Children, like adults, generally want to succeed in life and would like to have pride in their work. Unfortunately, negative reinforcements, broken reward systems, and even brain chemistry can get in the way. Here are some ways to fix this.
An interesting study, described on ScienceDaily, found that calling overweight girls “fat” led to more, not less, weight gain. Turns out, when children have a motivation problem, often the problem is that they do not see themselves as “worth” all the work needed to improve their lives. The exact same problem often prevents students from doing well in school. Far too many parents, and even some teachers, make general criticisms of children when they perform poorly at school, saying things like “you don’t care,” “you’re bad at this subject,” etc. This has the opposite of the intended effect, making children dislike themselves and give up altogether. Instead, adults should focus specifically on individual behaviors, and how those behaviors can lead to positive rewards. For example, an adult canexplain how studying for just 15 minutes a night can lead to less stress the night before a test, or how a good grade in math can lead to interesting careers.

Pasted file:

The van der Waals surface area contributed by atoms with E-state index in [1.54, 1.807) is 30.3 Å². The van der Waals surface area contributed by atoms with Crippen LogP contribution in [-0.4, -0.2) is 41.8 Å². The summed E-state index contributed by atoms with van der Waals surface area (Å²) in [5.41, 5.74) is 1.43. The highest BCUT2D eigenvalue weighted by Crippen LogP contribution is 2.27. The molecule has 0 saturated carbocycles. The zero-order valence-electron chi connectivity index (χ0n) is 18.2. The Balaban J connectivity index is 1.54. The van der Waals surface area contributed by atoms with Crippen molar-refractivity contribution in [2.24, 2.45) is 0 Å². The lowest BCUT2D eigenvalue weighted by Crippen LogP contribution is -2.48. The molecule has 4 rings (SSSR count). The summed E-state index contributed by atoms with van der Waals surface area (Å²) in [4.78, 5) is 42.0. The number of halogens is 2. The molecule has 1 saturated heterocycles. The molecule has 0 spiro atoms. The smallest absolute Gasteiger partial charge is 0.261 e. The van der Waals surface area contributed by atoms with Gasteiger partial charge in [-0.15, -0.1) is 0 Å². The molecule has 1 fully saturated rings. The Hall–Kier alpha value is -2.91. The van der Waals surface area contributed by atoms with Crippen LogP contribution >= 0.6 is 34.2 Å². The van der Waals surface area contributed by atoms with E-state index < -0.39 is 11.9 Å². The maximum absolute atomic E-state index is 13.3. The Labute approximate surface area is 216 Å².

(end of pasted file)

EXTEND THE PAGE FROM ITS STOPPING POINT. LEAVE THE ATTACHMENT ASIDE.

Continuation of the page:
There are a huge number of reasons that your child might have trouble being motivated in school. These can range from learning disabilities and mood disorders to bullying or a toxic school environment. Even if something doesn’t seem hard to you, it’s important to acknowledge that it may seem very hard from your child’s perspective.
3. Set achievable goals.
Probably no sentence shows a dysfunctional motivating strategy more than when a child says “nothing I do is good enough.” If your child has serious problems with motivation, any goal is a good goal. If your child won’t, or can’t, focus on homework for an hour a night, be willing to offer praise or a reward if he or she can manage 15 minutes a night. Then, come up with a slightly better reward for a half hour, and so on. The process of setting any goal, working towards the goal, and achieving the goal changes affects not only self-esteem, but also brain chemistry. Achieving small goals regularly trains the brain to release dopamine, the “pleasure” chemical, in anticipation of meeting goals. This pre-achievement dopamine fix is a major feature that sets mentally typical children apart from those with depression and ADD. Although achievable rewards will not fix these issues by themselves, they will lessen the symptoms and lead to higher achievement in school.
4. Play by the rules you set.
Rewards need to be predictable. If you tell your child that you will be proud if they get a B+, then be proud when they get a B+. Don’t immediately start asking why they didn’t get an A. Don’t be upset if their grade goes back to a B- (negative reinforcement wasn’t part of the deal). If kids learn to see success as just something that leads to more pressure and more failures, they will only learn to avoid success.